The wet pools nearby held BLACK-WINGED STILTS, RUFF, LITTLE STINTS and a lone MARSH SANDPIPER. A MASKED SHRIKE perched in the bushes close to us and then Lawrence said that he had a couple of warblers in the same bushes which on closer inspection turned out to be EASTERN ORPHEAN WARBLERS!
Moving along the track we then found another EASTERN ORPHEAN WARBLER perched in a bush where it gave some good views. Whilst watching this we could see a bird singing atop of a small bush which proved to be a male BLUETHROAT. It then chased or was chased by another bird and wasn't seen again. A male SPECTACLED WARBLER did a brief display flight and lots of NORTHERN WHEATEARS were seen.
The weather now was getting pretty hot so we drove slowly through the area noting more MASKED and WOODCHAT SHRIKES, EASTERN BLACK-EARED WHEATEARS and the odd CHIFFCHAFF were seen.
We headed for the shelter at Agios Georgios where COMMON REDSTART and another EASTERN ORPHEAN WARBLER was seen before we had lunch under the shade of the Eucalyptus trees.
Leaving the church we drove along the main road towards the Lady’s Mile and stopped when a PEREGRINE was seen mobbing a COMMON BUZZARD close to the road. Afterwards we visited Bishops Pool which held a small number of FERRUGINOUS DUCKS, four GREEN SANDPIPER, CHIFFCHAFFS and a male TEAL amongst others. By now, the sky looked quite dark and there were several rumbles of thunder so we made a hasty retreat back to the van.
As we drove along Lady’s Mile the heavens opened and it was pretty heavy rain for a short while. A single KENTISH PLOVER was seen on the shoreline and further on we found a small flock of MARSH SANDPIPERS, RUFF, GREENSHANK and BLACK-WINGED STILTS. Around the corner, a flock of LITTLE RINGED PLOVERS flew past including two birds that were covered in oil which was sad to see.
The hide at Zakaki Pool was our next destination and once again it was pretty breezy inside, although this was soon forgotten when a SQUACCO HERON showed well in front of us plus seven FERRUGINOUS DUCKS out on the open water. Once again we watched up to three LITTLE CRAKES frequenting the reedy edges but totally unexpected was the male CITRINE WAGTAIL that flew in briefly before heading off again.
With the weather now clearing we headed along the old road towards Paphos and stopped in Episkopi for a walk down to Kensington Cliffs. A clump of CYPRUS GLADIOLI was seen growing nearby and PYRAMIDAL and BRANCHED BROOMRAPE was also seen. Down towards the cliff edge we had good but brief views of an EASTERN OLIVACEOUS WARBLER and over the cliffs we noted ROCK DOVE, CORMORANT, ALPINE and PALLID SWIFTS but best of all were two GRIFFON VULTURES that drifted over westwards.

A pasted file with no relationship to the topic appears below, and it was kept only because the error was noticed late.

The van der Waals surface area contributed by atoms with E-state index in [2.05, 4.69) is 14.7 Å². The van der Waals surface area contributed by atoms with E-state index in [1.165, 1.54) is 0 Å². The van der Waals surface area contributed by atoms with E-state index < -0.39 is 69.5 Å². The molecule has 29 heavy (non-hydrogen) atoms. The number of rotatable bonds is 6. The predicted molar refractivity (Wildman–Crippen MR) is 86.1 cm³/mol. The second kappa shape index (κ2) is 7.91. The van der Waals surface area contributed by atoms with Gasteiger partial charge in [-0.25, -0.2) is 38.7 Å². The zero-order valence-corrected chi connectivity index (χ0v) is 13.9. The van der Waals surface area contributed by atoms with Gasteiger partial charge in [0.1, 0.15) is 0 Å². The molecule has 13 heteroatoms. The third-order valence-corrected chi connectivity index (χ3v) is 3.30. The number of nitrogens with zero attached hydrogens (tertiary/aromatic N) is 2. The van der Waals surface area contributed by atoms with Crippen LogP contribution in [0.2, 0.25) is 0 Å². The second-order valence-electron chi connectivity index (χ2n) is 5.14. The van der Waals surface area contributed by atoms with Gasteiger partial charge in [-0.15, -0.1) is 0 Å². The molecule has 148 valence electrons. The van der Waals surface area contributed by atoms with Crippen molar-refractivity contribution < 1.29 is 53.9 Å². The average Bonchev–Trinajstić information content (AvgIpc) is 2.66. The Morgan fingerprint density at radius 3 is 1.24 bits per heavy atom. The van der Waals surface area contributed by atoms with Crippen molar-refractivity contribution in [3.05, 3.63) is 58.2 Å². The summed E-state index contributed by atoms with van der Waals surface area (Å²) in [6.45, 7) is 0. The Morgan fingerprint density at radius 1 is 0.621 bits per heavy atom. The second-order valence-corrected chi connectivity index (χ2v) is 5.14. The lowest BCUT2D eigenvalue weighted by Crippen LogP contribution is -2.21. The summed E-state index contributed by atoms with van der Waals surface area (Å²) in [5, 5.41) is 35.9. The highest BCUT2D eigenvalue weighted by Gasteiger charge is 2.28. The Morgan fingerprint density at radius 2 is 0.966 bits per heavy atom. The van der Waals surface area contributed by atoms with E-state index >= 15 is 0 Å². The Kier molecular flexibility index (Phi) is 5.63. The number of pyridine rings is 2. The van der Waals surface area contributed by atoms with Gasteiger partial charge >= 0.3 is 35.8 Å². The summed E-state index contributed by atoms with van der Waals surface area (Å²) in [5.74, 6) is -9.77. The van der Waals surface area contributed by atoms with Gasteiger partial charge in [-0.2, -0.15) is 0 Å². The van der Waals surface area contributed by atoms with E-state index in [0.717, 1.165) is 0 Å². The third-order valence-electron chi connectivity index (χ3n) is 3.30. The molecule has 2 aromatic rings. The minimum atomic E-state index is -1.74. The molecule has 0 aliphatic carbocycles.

With some time remaining we popped down to Paphos sewage works where up to 10 SPUR-WINGED LAPWINGS were seen plus another SHORT-EARED OWL flying over fields to the north. Other species seen here included a couple of HOOPOE plus two CATTLE EGRETS that fed in an Alfalfa field. Unfortunately we ran out of time so headed back to base for a hot shower and to meet for dinner.
We tucked into dips and Greek Salad for starter and then Lamb with Jacket Potato followed by Ice cream for dessert.
Monday 30th March
Our last day of the tour started off grey and wet so we met for a slightly later breakfast to enable us to pack our bags. Marilyn and Mark had a few minutes outside before meeting and had found a MASKED SHRIKE opposite the hotel. Just after breakfast when we were back in our rooms there was a shout of PALLID HARRIER as a male floated down the valley to the north until lost to view. Afterwards we had a wander down the road where the THRUSH NIGHTINGALE was singing intermittently and the usual suspects of SARDINIAN WARBLER, CHIFFCHAFF, FAN-TAILED WARBLER and a GREAT SPOTTED CUCKOO flew over plus the added bonus of a pair of PALLID HARRIERS which moved north along the ridge.
The path was rather muddy due to the heavy overnight rain so we didn’t get too far but a nice surprise was a female SEMI-COLLARED FLYCATCHER perched in a tree - if only the males were so obliging!
Opting to wander up the road we watched a singing male SEDGE WARBLER plus a few SARDINIAN WARBLERS. We then decided to return to the hotel and drive down to the dam at Asprokremmos as we had some spare time available.
Down at the dam we watched four CRESTED LARKS, two male CYPRUS WARBLERS including one that showed quite well plus CHUKAR, MARSH HARRIER, CORMORANT and 13 PURPLE HERONS which flew north.
We then returned to the hotel to load up our bags and say goodbye to Christina after what had been a fantastic tour with lots and lots of birding highlights, good laughs, great weather and good company!